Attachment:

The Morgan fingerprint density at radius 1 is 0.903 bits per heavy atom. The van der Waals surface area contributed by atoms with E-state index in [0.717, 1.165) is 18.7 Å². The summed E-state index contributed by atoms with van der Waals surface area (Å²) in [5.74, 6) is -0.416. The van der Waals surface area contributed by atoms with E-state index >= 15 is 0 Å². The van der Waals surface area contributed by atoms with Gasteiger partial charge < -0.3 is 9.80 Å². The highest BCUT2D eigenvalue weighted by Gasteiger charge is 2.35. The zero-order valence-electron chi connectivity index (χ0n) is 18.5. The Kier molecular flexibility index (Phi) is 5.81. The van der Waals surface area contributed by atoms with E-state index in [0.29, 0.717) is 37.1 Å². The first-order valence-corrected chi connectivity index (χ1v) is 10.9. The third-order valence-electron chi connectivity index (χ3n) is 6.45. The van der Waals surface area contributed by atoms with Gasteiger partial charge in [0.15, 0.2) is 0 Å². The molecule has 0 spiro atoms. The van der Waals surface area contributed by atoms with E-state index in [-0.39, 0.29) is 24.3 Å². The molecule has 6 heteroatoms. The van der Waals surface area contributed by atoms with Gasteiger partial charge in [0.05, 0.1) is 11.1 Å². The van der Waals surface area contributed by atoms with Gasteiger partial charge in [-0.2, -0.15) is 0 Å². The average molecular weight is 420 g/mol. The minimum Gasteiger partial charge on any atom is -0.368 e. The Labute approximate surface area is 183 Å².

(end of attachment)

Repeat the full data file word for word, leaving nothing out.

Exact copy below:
The Morgan fingerprint density at radius 1 is 0.903 bits per heavy atom. The van der Waals surface area contributed by atoms with E-state index in [0.717, 1.165) is 18.7 Å². The summed E-state index contributed by atoms with van der Waals surface area (Å²) in [5.74, 6) is -0.416. The van der Waals surface area contributed by atoms with E-state index >= 15 is 0 Å². The van der Waals surface area contributed by atoms with Gasteiger partial charge < -0.3 is 9.80 Å². The highest BCUT2D eigenvalue weighted by Gasteiger charge is 2.35. The zero-order valence-electron chi connectivity index (χ0n) is 18.5. The Kier molecular flexibility index (Phi) is 5.81. The van der Waals surface area contributed by atoms with E-state index in [0.29, 0.717) is 37.1 Å². The first-order valence-corrected chi connectivity index (χ1v) is 10.9. The third-order valence-electron chi connectivity index (χ3n) is 6.45. The van der Waals surface area contributed by atoms with Gasteiger partial charge in [0.15, 0.2) is 0 Å². The molecule has 0 spiro atoms. The van der Waals surface area contributed by atoms with E-state index in [-0.39, 0.29) is 24.3 Å². The molecule has 6 heteroatoms. The van der Waals surface area contributed by atoms with Gasteiger partial charge in [0.05, 0.1) is 11.1 Å². The van der Waals surface area contributed by atoms with Gasteiger partial charge in [-0.2, -0.15) is 0 Å². The average molecular weight is 420 g/mol. The minimum Gasteiger partial charge on any atom is -0.368 e. The Labute approximate surface area is 183 Å².